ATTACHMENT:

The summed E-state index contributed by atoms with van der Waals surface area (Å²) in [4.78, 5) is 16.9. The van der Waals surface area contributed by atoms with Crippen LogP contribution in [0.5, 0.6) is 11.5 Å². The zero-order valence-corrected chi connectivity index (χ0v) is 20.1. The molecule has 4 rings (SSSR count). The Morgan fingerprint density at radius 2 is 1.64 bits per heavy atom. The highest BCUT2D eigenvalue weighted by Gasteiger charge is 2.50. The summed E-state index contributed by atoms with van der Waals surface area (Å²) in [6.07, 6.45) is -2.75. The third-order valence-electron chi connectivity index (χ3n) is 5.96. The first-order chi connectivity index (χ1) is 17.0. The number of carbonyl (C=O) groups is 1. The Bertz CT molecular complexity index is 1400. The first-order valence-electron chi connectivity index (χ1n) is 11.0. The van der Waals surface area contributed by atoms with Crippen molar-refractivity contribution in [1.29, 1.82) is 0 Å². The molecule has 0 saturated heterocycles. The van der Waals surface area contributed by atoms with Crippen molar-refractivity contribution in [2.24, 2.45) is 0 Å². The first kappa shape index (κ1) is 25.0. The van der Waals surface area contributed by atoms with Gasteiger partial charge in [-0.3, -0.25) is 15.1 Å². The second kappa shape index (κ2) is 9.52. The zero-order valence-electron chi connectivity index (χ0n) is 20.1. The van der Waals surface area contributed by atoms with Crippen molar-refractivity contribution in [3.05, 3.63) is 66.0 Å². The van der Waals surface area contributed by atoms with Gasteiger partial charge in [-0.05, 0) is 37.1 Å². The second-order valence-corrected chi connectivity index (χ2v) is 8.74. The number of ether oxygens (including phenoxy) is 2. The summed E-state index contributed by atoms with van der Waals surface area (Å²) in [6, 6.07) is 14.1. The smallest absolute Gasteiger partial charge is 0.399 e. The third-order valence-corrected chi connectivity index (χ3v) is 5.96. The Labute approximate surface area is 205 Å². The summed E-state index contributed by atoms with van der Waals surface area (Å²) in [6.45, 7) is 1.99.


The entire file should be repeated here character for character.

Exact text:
The summed E-state index contributed by atoms with van der Waals surface area (Å²) in [4.78, 5) is 16.9. The van der Waals surface area contributed by atoms with Crippen LogP contribution in [0.5, 0.6) is 11.5 Å². The zero-order valence-corrected chi connectivity index (χ0v) is 20.1. The molecule has 4 rings (SSSR count). The Morgan fingerprint density at radius 2 is 1.64 bits per heavy atom. The highest BCUT2D eigenvalue weighted by Gasteiger charge is 2.50. The summed E-state index contributed by atoms with van der Waals surface area (Å²) in [6.07, 6.45) is -2.75. The third-order valence-electron chi connectivity index (χ3n) is 5.96. The first-order chi connectivity index (χ1) is 17.0. The number of carbonyl (C=O) groups is 1. The Bertz CT molecular complexity index is 1400. The first-order valence-electron chi connectivity index (χ1n) is 11.0. The van der Waals surface area contributed by atoms with Crippen molar-refractivity contribution in [1.29, 1.82) is 0 Å². The molecule has 0 saturated heterocycles. The van der Waals surface area contributed by atoms with Crippen molar-refractivity contribution in [2.24, 2.45) is 0 Å². The first kappa shape index (κ1) is 25.0. The van der Waals surface area contributed by atoms with Gasteiger partial charge in [-0.3, -0.25) is 15.1 Å². The second kappa shape index (κ2) is 9.52. The zero-order valence-electron chi connectivity index (χ0n) is 20.1. The van der Waals surface area contributed by atoms with Crippen molar-refractivity contribution in [3.05, 3.63) is 66.0 Å². The van der Waals surface area contributed by atoms with Gasteiger partial charge in [-0.05, 0) is 37.1 Å². The second-order valence-corrected chi connectivity index (χ2v) is 8.74. The number of ether oxygens (including phenoxy) is 2. The summed E-state index contributed by atoms with van der Waals surface area (Å²) in [6, 6.07) is 14.1. The smallest absolute Gasteiger partial charge is 0.399 e. The third-order valence-corrected chi connectivity index (χ3v) is 5.96. The Labute approximate surface area is 205 Å². The summed E-state index contributed by atoms with van der Waals surface area (Å²) in [6.45, 7) is 1.99.